North Korea follows a pattern, making threats with a new president.   This week North Korea engaged in “Stinging insults, sudden cancellations of military agreements and dark warnings of ‘unavoidable’ war.”  News reports in Asia are saying that “North Korea is preparing to test-launch a long-range missile capable of carrying a nuclear warhead.”  While many see this as reason for alarm, there is a pattern of this behavior from the DPRK.  The Washington Post writes, “North Korea has a history of diplomacy by means of noisy, over-the-top brinkmanship. It exploded a small nuclear device in the fall of 2006 and the next year began to disable its main nuclear plant in return for food, fuel and a reduction in diplomatic sanctions. The current round of foot-stomping in Pyongyang may be a similar kind of performance art.”  One analyst said, “This is quite consistent with North Korea's past track record of creating crisis to attract attention.” The coinciding with new leadership is also common.  In 2003 North Korea, “fired a missile into the sea between Japan and the Korean peninsula hours before the inauguration of South Korea's new president.”  This behavior was even expected from Kim Jong Il.  In early January Reuters reported “North Korea does not like to be ignored and may try to force Obama's hand by raising tension through test-firing missiles, or, in an extreme measure, conducting another nuclear test.” [Washington Post, 2/4/09. Reuters, 1/14/09. BBC, 2/25/08]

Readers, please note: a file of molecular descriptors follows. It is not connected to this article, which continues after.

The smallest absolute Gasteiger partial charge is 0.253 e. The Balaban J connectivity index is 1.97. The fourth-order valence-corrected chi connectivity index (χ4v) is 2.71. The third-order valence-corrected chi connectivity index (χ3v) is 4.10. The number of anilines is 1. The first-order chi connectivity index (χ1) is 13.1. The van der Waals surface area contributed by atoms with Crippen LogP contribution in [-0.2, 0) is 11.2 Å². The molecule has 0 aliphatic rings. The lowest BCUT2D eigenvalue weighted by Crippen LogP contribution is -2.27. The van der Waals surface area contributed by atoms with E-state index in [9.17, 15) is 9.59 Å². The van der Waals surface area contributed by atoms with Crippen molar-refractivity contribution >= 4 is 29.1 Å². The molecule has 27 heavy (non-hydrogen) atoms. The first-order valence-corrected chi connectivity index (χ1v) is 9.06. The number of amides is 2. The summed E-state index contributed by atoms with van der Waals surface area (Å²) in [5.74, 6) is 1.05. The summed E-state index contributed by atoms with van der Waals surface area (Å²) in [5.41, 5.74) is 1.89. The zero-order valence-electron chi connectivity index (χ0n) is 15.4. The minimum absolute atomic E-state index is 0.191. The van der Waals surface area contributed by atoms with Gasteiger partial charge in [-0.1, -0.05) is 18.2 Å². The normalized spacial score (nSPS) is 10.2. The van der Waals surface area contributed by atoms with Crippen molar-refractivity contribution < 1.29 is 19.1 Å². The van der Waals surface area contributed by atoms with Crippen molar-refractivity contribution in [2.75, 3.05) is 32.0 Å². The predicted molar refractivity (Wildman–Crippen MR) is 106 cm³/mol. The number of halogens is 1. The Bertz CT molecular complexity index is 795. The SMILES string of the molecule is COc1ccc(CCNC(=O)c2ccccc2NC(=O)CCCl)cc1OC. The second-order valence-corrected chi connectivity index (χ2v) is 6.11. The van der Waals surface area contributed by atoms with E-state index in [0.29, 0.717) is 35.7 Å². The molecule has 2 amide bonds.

Russia’s influence on supply routes into Afghanistan could have troubling implications.  Yesterday’s announcement that Kyrgyzstan President Kurmanbek Bakiyev intends to close the U.S. military base in Manas, after a pledge of financial support from Russia, is a troubling indication that the Kremlin intends to put pressure on the incoming Obama administration, after years of being neglected by the Bush administration.  The New York Times reported that “[t]he closure would be a victory for Russian leaders, who saw the base as an American attempt to assert control in the region. And by eliminating a vital refueling and transport point for NATO forces, it would present a blunt challenge to President Obama’s highest foreign policy priority: the war in Afghanistan.”  The Times went on to say that “[t]he move could disrupt a fragile détente between Moscow and Washington that emerged after President Obama took office. Afghanistan has been seen as a jumping-off point for cooperation between the United States and Russia, which is wary of the spread of Islamic extremism.” According to Andronik Migranyan, an analyst at a Kremlin-backed think-tank based in New York, Russia’s actions may be intended to gain American concessions on issues such as missile defense and NATO enlargement.  Last week, the U.S. and Moscow reached an agreement on supply routes for Afghanistan that would pass through Russia, rather than through Georgia, a hot-button country after last summer’s military confrontation. Paul Quinn-Judge of the International Crisis group observed: “what is really striking is that the Russians seem to be at this point tightening the screws and trying to get D.C.’s attention in the nastiest possible way.” [NY Times, 2/04/09.  AP, 1/26/09]